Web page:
Real MPG was created following thousands of readers telling us that their cars could not match the official figures.

Real MPG gives real world data from drivers like you to show how much fuel a vehicle really uses.

Average performance

86%

Real MPG

41–79 mpg

MPGs submitted

274

Diesel or petrol? If you're unsure whether to go for a petrol or diesel (or even an electric model if it's available), then you need our Petrol or Diesel? calculator. It does the maths on petrols, diesels and electric cars to show which is best suited to you.

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Ask Honest John

We want a small car for less than £2000. What advice would you give to a clueless buyer?
"We need a second car for local trips (the school run, popping to the shops etc - no long motorway journeys). I don't want to spend more than £2000 and I've narrowed it down to three (I think), all with full service history and falling around 2008-2010. They are Toyota Aygos 1.0-litre (mileage 45-79k); Hyundai i10 1.1 or 1.2 (mileage 44-55k); and Ford Ka (2009-10) 1.2 (50k or 84k). My head says Hyundai. What advice would you give to a clueless cash car buyer?"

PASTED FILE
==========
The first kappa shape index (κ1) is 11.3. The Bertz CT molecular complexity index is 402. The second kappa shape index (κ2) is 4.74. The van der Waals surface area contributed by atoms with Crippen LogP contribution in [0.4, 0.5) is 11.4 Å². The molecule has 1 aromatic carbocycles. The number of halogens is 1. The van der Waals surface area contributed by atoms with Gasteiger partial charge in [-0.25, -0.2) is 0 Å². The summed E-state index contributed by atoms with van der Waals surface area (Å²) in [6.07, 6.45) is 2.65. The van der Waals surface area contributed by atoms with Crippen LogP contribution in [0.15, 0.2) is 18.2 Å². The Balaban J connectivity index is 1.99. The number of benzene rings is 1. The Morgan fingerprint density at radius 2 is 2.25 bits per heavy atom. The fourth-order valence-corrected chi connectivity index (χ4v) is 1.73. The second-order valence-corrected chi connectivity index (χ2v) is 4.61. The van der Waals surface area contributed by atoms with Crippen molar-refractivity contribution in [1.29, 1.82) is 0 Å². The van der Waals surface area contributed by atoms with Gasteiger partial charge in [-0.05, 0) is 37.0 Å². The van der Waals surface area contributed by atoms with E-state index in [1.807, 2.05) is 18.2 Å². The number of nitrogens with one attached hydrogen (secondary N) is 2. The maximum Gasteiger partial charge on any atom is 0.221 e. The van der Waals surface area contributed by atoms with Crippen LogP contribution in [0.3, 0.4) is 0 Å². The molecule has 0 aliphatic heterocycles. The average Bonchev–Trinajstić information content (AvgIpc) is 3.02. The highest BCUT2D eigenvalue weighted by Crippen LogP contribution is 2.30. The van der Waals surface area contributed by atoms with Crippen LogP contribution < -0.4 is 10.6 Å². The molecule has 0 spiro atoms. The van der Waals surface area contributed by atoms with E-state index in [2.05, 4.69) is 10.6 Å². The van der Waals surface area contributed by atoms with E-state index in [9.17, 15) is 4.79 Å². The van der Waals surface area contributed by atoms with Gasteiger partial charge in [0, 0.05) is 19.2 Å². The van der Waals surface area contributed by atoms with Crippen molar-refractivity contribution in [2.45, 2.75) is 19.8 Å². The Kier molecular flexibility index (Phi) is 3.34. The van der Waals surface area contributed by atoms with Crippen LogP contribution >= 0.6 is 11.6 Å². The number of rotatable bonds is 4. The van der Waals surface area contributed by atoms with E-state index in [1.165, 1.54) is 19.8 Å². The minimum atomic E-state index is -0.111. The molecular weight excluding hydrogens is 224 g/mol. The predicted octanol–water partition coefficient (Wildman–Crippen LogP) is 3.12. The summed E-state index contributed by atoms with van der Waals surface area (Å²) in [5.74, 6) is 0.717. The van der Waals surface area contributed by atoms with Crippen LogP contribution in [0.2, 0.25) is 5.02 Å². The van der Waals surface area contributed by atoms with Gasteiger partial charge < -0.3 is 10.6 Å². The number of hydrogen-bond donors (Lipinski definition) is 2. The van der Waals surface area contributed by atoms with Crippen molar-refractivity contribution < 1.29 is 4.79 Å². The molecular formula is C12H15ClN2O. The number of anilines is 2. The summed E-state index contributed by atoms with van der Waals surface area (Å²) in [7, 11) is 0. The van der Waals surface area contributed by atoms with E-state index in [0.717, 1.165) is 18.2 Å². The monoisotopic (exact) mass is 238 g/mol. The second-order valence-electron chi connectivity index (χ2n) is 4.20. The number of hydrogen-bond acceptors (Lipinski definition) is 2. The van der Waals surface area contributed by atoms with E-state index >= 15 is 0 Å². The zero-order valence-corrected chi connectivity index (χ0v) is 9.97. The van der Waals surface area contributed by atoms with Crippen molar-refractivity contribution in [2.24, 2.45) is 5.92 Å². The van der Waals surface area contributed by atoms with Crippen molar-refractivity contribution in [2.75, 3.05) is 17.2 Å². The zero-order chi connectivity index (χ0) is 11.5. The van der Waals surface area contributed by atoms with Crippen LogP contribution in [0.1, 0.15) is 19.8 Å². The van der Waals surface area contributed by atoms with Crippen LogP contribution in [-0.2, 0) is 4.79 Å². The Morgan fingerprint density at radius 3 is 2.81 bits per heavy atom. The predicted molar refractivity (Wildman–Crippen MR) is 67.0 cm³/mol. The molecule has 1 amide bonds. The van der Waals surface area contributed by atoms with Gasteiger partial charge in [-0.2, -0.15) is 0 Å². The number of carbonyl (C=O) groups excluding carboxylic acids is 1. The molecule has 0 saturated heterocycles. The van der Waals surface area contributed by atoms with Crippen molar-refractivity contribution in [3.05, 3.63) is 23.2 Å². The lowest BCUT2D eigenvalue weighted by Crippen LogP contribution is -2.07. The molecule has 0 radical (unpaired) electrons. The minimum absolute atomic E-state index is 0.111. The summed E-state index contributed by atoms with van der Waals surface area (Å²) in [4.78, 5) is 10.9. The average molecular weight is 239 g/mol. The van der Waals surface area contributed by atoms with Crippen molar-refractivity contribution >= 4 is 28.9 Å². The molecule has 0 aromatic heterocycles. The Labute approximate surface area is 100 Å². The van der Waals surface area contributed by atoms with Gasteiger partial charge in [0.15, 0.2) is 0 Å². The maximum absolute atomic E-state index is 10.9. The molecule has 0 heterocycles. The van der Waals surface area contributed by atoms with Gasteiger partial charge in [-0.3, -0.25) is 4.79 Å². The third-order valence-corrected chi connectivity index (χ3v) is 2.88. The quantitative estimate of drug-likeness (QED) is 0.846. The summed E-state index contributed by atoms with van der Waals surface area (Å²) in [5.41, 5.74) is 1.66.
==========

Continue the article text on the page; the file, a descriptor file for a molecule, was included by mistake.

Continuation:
At this price point, it's best not to focus too much on searching out a particular model. Keep an open mind and seek out a good car for sale locally. You might find a hidden gem – a car that's been well cared for, being sold by an honest private seller and for a good price. Evidence of regular maintenance is desirable (although don't necessarily expect a fully-stamped service book), as is a long MoT test. We'd generally advise avoiding trade sellers at this price range – there are quite a few unscrupulous sellers shifting cheap cars that have been plucked from auction and are fit for scrap. That said, you might find a reputable dealer selling a good car that's been taken in part-exchange. The Hyundai i10, Kia Picanto and Toyota Aygo (as well as the very similar Peugeot 107 and Citroen C1) are all good choices that'll be cheap to run, although their popularity with young drivers pushes prices up. You could also look at the slightly bigger Ford Fiesta – the 1.25-litre engine is very reliable and there are loads about (so you can be picky about condition).